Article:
The Merge is now done. The historic network upgrade had the Ethereum community’s attention for the last seven years – from testing various aspects of the Ethereum blockchain’s transition to Proof of Stake, to finally making the switch on the mainnet.
After a successful Merge, the Ethereum community is now shifting its focus towards scaling. In 2020, Vitalik outlined a rollup-centric roadmap as the best path forward for Ethereum to scale to billions of users. One scenario laid out in this roadmap was Web3 users holding information about their primary accounts, balances, assets and liabilities etc on Layer 2s (L2s), and being able to move their assets between different L2 platforms seamlessly.
Building on that roadmap, Consensys R&D is proud to announce our specification for a Type 2 zero knowledge Ethereum Virtual Machine (zk-EVM). A zk-EVM replicates the Ethereum environment as a rollup, and allows developers to build on it as they would on the mainnet.
The goals of this design are:
Execution of unaltered, native bytecode in accordance with the Ethereum VM specification as specified in the yellow paper
100% coverage of the different opcodes
Delivery of a “Type 2” zk-EVM as defined by Vitalik
ZK-Rollups are a trustless solution to scaling Ethereum, but developers have so far been unable to use this technology with the EVM.
Our design offers one path forward where developers can deploy any smart contract, use any tool, and develop exactly as if they were building on Layer 1 (L1). For users, this enables the experience and security guarantees of Ethereum, but with far lower transaction costs.
But before we get into further details about our updated zk-EVM offering, let’s back up and see how rollups help Ethereum scale, some challenges that zk-rollups face, and how we address those challenges with our zk-EVM update.
Scaling Solutions for Ethereum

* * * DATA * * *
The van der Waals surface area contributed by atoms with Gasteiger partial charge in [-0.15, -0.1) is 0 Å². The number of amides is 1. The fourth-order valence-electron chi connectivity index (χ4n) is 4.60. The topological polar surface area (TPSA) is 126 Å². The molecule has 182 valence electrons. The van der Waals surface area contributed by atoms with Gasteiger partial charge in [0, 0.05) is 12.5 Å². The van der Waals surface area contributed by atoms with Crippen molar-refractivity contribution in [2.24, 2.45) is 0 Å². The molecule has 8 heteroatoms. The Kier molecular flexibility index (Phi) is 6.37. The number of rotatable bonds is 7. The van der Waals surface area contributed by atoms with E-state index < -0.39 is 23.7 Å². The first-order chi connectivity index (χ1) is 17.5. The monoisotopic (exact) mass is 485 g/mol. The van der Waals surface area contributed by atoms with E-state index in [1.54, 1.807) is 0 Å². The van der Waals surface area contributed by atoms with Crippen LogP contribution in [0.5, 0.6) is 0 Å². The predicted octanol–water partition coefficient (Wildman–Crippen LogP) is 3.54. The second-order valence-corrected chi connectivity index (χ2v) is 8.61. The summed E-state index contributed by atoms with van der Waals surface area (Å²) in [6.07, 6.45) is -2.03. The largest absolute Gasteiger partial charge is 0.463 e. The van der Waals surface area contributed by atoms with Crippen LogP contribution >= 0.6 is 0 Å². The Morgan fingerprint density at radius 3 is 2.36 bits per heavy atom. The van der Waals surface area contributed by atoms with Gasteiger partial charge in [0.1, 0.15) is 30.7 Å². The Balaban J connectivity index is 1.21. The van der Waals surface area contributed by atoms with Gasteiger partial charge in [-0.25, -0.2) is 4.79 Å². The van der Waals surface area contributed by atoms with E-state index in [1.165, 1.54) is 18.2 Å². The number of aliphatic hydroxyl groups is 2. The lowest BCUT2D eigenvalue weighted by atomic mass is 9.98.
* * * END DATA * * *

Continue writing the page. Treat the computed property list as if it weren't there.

The problem of securely scaling public-permissionless blockchains has been well discussed. As it stands, the Ethereum Foundation (EF) is committed to a rollup-centric roadmap, declaring rollups as the best scaling solution that does not sacrifice security.
Most rollups can be categorized as either optimistic rollups or zero-knowledge rollups (zk-Rollups). Optimistic rollups assume that all transactions posted to the L1 are valid and rely on a series of “watchers” to monitor the activity and submit a fraud proof in the case of a dispute. If the dispute is valid and the operator has been dishonest, the fidelity bond deposited by the operator will be slashed and distributed to the watcher. This game-theory economic incentive is what provides security for optimistic rollups. Arbitrum and Optimism are examples of teams doing great work in this space.
On the other hand, zk-Rollups use cryptography to generate a zero- knowledge proof of the executed transactions, which is then posted to the L1 for verification. The verification of the proof will either be valid or invalid and does not rely on watchers to monitor the honesty of the operator, and therefore it is often referred to as a trustless verification of computational integrity. StarkWare and zkSync are two examples of teams pushing the boundaries of zk-Rollups.
The Challenges of zero-knowledge Rollups
When assessing the landscape, we saw that building general-purpose (EVM) rollups with zk- proofs faced two key challenges:
First, the speed at which we can generate a proof of execution—an operation carried out by the prover. Without a highly performant prover, the throughput of the rollup is limited and the transaction costs for users remain too high for widespread adoption.
The second problem was compatibility with the EVM. Without a truly equivalent developer experience, we risk losing all the experience, infrastructure, and knowledge that has gone into building Ethereum over the last decade. Enabling developers to build on zk-Rollups as if they were on Ethereum will no doubt help accelerate the transition to Web3.
Consensys zk-EVM Solution
Consensys R&D has a deep experience with rollups, exploring trustless transfers between rollups back in 2019, before formalizing the first account-based anonymous rollup which we later extended to a partially-anonymous rollup.
After identifying the challenges discussed above, we spent the last years developing a Type 2 EVM-equivalent zk-EVM. We hope this latest contribution will complement the great work by other teams in the ecosystem, such as Polygon zk-EVM and Scroll, and complete the possible infrastructural choices for decentralized application (dApp) developers, startups, and enterprises to choose and scale on Ethereum.
Our team is working hard to implement the full design of the zk-EVM and will soon be launching a private testnet to receive feedback from the community.
If you’re interested in joining this private testnet, then click here to join our waitlist. We welcome all dApp developers, users, researchers, and existing protocols to join and help us scale Ethereum. In the meantime, if you have any questions or want to stay up to date on our progress, then make sure to visit the Consensys discord zk-EVM-rollup channel.